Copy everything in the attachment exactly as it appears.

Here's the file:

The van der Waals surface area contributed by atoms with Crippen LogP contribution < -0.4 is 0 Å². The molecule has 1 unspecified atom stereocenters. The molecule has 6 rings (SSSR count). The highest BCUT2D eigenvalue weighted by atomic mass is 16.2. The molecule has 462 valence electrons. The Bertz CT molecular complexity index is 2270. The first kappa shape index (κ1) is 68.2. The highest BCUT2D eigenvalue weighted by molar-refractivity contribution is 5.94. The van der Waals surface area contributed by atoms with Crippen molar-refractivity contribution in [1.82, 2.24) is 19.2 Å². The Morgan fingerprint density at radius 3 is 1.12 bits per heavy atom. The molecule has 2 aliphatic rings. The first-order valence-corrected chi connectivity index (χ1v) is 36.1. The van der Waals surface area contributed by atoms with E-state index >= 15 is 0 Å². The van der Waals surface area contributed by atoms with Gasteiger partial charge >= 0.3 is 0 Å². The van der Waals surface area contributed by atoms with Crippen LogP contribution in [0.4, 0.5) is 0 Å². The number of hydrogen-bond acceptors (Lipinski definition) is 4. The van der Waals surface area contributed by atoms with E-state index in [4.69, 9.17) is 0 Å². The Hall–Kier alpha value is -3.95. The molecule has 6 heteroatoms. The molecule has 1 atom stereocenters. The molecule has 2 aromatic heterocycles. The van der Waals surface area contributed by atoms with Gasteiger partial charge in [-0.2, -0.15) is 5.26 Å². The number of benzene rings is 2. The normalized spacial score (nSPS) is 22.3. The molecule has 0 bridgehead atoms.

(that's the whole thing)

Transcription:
The van der Waals surface area contributed by atoms with Crippen LogP contribution < -0.4 is 0 Å². The molecule has 1 unspecified atom stereocenters. The molecule has 6 rings (SSSR count). The highest BCUT2D eigenvalue weighted by atomic mass is 16.2. The molecule has 462 valence electrons. The Bertz CT molecular complexity index is 2270. The first kappa shape index (κ1) is 68.2. The highest BCUT2D eigenvalue weighted by molar-refractivity contribution is 5.94. The van der Waals surface area contributed by atoms with Crippen molar-refractivity contribution in [1.82, 2.24) is 19.2 Å². The Morgan fingerprint density at radius 3 is 1.12 bits per heavy atom. The molecule has 2 aliphatic rings. The first-order valence-corrected chi connectivity index (χ1v) is 36.1. The van der Waals surface area contributed by atoms with E-state index >= 15 is 0 Å². The van der Waals surface area contributed by atoms with Gasteiger partial charge >= 0.3 is 0 Å². The van der Waals surface area contributed by atoms with Crippen LogP contribution in [0.4, 0.5) is 0 Å². The number of hydrogen-bond acceptors (Lipinski definition) is 4. The van der Waals surface area contributed by atoms with E-state index in [4.69, 9.17) is 0 Å². The Hall–Kier alpha value is -3.95. The molecule has 6 heteroatoms. The molecule has 1 atom stereocenters. The molecule has 2 aromatic heterocycles. The van der Waals surface area contributed by atoms with Gasteiger partial charge in [-0.2, -0.15) is 5.26 Å². The number of benzene rings is 2. The normalized spacial score (nSPS) is 22.3. The molecule has 0 bridgehead atoms.